Already a Bloomberg.com user?
Sign in with the same account.
How Whitney George of the $3.9 billion Royce Low-Priced Stock Fund finds shares that outpace the market
We like small-cap stocks selling for less than $25 a share because many are ignored by sophisticated investors. Wall Street analysts are reluctant to recommend low-priced stocks, and some institutions aren't permitted to own shares that sell for less than $10 or $15. So as stocks reach low levels, selling pressure can push prices below fair values. After they hit bottom, these shares can snap sharply upwards. Our aim is to buy stocks that can double or triple in three to five years. Make no mistake, they are risky. They sink because something's gone wrong—earnings may have been disappointing or the industry fell out of favor. We stick with companies that have sound balance sheets and long histories of healthy returns on equity. We especially like companies that can grow for years by expanding existing operations or by making new acquisitions.
George on his plays:
1. Fairchild Semiconductor
Demand for semiconductors is rising as manufacturers install more of them into washing machines, cars, and lighting fixtures to control use of power. Fairchild's (FCS) shares are depressed because investors view its industry as a cyclical one that can tank when the economy sinks. The company should prove relatively steady as more manufacturers begin installing chips and demand grows for consumer products in emerging markets. Fairchild can withstand setbacks: Its balance sheet is sound.
A Canadian money management firm, Sprott (SPOXF) runs mutual funds and institutional accounts that specialize in natural resource investing. The company's shares crashed in 2008 as fund clients became wary of investing in stocks. Yet money management remains a profitable business because companies receive steady fees that are a percentage of the assets they manage. Sprott's performance has been sound, and it should prosper as investors gradually return to stocks.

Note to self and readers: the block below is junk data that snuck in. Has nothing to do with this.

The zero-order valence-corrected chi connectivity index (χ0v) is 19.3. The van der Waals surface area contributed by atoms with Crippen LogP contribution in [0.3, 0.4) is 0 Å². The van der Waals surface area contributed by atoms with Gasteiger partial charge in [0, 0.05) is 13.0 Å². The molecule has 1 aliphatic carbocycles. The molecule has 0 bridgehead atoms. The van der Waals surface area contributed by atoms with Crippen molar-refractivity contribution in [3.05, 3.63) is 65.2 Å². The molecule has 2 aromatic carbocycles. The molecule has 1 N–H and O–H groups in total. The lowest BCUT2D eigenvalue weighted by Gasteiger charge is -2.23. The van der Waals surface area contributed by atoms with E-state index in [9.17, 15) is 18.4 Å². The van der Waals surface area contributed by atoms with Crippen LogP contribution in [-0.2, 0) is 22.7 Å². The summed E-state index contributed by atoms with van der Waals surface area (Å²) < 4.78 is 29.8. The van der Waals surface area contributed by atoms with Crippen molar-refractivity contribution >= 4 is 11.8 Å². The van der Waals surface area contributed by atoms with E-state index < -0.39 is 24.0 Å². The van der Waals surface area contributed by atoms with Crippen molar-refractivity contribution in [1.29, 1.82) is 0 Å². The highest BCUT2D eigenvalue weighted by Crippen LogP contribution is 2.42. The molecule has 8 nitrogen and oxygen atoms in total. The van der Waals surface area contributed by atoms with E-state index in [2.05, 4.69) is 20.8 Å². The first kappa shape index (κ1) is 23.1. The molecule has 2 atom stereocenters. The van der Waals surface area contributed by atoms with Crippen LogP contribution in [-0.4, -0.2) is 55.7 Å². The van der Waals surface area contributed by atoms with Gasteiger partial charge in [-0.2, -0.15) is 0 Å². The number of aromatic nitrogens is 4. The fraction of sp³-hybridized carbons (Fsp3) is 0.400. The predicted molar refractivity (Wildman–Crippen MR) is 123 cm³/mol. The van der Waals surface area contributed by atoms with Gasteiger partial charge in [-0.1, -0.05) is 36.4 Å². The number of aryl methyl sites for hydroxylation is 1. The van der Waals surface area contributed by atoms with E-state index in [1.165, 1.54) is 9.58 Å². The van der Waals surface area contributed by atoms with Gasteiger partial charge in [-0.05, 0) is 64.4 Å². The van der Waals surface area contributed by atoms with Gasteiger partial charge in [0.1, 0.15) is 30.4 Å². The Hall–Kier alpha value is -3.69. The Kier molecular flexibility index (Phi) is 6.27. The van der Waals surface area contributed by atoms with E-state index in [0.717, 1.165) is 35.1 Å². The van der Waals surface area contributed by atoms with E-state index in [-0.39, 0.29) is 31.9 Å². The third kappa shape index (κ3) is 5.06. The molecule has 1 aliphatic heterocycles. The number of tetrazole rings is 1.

3. Hochschild Mining
Hochschild (HOC) seems likely to deliver growing profits. It spends less than $7 to produce an ounce of silver, which is low at a time when the metal is selling for $24 an ounce. Hochschild has acquired undeveloped properties at low prices, and new discoveries in Chile and Argentina could boost earnings. Silver prices should remain firm because the U.S. and other countries are rushing to print money. That will weaken currencies and increase the value of an ounce of precious metal.
4. Trican Well Service
Oil and gas companies are drilling in areas once considered too difficult to exploit. Trican (TOLWF) provides a state-of-the-art service known as fracturing in which drillers inject pressurized fluids into sand and rock formations, allowing the hydrocarbons to reach wells. As a Canadian company, Trican has an edge over U.S. rivals. Canada has long had tough safety standards. Since the BP (BP) spill, drillers have been seeking service companies with records of meeting tough safety demands.
The Stats: W. Whitney George has run the $3.9 billion Royce Low-Priced Stock Fund (RYLPX) since 2000. Over 10 years the fund's annualized 10.6 percent return has outpaced the S&P 500. The blend fund currently tilts toward growth.